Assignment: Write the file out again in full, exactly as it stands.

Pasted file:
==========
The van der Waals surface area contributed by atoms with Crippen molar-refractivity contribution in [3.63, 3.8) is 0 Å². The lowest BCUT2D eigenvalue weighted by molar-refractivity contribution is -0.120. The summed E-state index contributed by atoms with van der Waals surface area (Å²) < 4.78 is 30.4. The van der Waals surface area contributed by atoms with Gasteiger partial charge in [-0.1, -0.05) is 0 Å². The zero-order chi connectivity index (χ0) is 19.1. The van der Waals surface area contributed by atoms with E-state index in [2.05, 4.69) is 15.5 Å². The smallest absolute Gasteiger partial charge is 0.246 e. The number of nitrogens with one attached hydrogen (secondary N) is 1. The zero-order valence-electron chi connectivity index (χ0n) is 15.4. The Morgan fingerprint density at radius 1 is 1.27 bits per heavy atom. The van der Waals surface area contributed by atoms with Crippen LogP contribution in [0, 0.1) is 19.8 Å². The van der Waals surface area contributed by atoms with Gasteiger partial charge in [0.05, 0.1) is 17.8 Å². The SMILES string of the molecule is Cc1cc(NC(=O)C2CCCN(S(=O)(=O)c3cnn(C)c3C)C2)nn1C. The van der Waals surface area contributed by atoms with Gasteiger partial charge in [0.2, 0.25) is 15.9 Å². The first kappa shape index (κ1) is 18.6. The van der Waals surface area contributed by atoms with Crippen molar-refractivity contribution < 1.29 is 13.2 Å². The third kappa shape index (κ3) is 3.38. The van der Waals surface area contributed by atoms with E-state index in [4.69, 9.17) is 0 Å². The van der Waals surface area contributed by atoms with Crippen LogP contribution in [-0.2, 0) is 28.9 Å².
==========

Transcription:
The van der Waals surface area contributed by atoms with Crippen molar-refractivity contribution in [3.63, 3.8) is 0 Å². The lowest BCUT2D eigenvalue weighted by molar-refractivity contribution is -0.120. The summed E-state index contributed by atoms with van der Waals surface area (Å²) < 4.78 is 30.4. The van der Waals surface area contributed by atoms with Gasteiger partial charge in [-0.1, -0.05) is 0 Å². The zero-order chi connectivity index (χ0) is 19.1. The van der Waals surface area contributed by atoms with E-state index in [2.05, 4.69) is 15.5 Å². The smallest absolute Gasteiger partial charge is 0.246 e. The number of nitrogens with one attached hydrogen (secondary N) is 1. The zero-order valence-electron chi connectivity index (χ0n) is 15.4. The Morgan fingerprint density at radius 1 is 1.27 bits per heavy atom. The van der Waals surface area contributed by atoms with Crippen LogP contribution in [0, 0.1) is 19.8 Å². The van der Waals surface area contributed by atoms with Gasteiger partial charge in [0.05, 0.1) is 17.8 Å². The SMILES string of the molecule is Cc1cc(NC(=O)C2CCCN(S(=O)(=O)c3cnn(C)c3C)C2)nn1C. The van der Waals surface area contributed by atoms with Gasteiger partial charge in [0.2, 0.25) is 15.9 Å². The first kappa shape index (κ1) is 18.6. The van der Waals surface area contributed by atoms with Crippen molar-refractivity contribution < 1.29 is 13.2 Å². The third kappa shape index (κ3) is 3.38. The van der Waals surface area contributed by atoms with E-state index in [4.69, 9.17) is 0 Å². The van der Waals surface area contributed by atoms with Crippen LogP contribution in [-0.2, 0) is 28.9 Å².